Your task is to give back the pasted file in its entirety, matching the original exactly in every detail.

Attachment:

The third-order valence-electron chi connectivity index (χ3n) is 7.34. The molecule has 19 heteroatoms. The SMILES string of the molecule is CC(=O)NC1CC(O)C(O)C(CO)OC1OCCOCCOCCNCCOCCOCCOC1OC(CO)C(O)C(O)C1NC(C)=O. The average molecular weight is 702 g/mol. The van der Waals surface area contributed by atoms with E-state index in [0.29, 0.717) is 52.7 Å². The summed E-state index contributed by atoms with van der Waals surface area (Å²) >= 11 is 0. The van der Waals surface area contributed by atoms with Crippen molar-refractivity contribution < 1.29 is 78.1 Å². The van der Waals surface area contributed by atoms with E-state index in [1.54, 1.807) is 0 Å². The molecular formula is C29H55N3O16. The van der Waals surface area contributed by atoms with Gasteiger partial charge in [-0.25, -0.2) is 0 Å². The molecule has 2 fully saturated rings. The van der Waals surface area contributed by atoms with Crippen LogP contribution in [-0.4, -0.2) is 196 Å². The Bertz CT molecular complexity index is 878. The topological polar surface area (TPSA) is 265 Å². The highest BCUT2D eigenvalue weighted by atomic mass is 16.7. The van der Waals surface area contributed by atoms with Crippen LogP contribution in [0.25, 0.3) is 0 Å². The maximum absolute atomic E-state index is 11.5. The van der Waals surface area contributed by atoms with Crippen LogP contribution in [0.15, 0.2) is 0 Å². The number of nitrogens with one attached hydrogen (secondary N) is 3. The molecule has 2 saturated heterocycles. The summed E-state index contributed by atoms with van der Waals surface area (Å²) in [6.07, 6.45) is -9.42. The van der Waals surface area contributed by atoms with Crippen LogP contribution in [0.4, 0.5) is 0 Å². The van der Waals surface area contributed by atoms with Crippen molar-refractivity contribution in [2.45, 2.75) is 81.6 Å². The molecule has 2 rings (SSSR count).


The third-order valence-electron chi connectivity index (χ3n) is 7.34. The molecule has 19 heteroatoms. The SMILES string of the molecule is CC(=O)NC1CC(O)C(O)C(CO)OC1OCCOCCOCCNCCOCCOCCOC1OC(CO)C(O)C(O)C1NC(C)=O. The average molecular weight is 702 g/mol. The van der Waals surface area contributed by atoms with E-state index in [0.29, 0.717) is 52.7 Å². The summed E-state index contributed by atoms with van der Waals surface area (Å²) >= 11 is 0. The van der Waals surface area contributed by atoms with Crippen molar-refractivity contribution < 1.29 is 78.1 Å². The van der Waals surface area contributed by atoms with E-state index in [1.54, 1.807) is 0 Å². The molecular formula is C29H55N3O16. The van der Waals surface area contributed by atoms with Gasteiger partial charge in [-0.25, -0.2) is 0 Å². The molecule has 2 fully saturated rings. The van der Waals surface area contributed by atoms with Crippen LogP contribution in [-0.4, -0.2) is 196 Å². The Bertz CT molecular complexity index is 878. The topological polar surface area (TPSA) is 265 Å². The highest BCUT2D eigenvalue weighted by atomic mass is 16.7. The van der Waals surface area contributed by atoms with Crippen LogP contribution in [0.25, 0.3) is 0 Å². The maximum absolute atomic E-state index is 11.5. The van der Waals surface area contributed by atoms with Crippen LogP contribution in [0.15, 0.2) is 0 Å². The number of nitrogens with one attached hydrogen (secondary N) is 3. The molecule has 2 saturated heterocycles. The summed E-state index contributed by atoms with van der Waals surface area (Å²) in [6.07, 6.45) is -9.42. The van der Waals surface area contributed by atoms with Crippen LogP contribution in [0.4, 0.5) is 0 Å². The van der Waals surface area contributed by atoms with Crippen molar-refractivity contribution in [2.45, 2.75) is 81.6 Å². The molecule has 2 rings (SSSR count).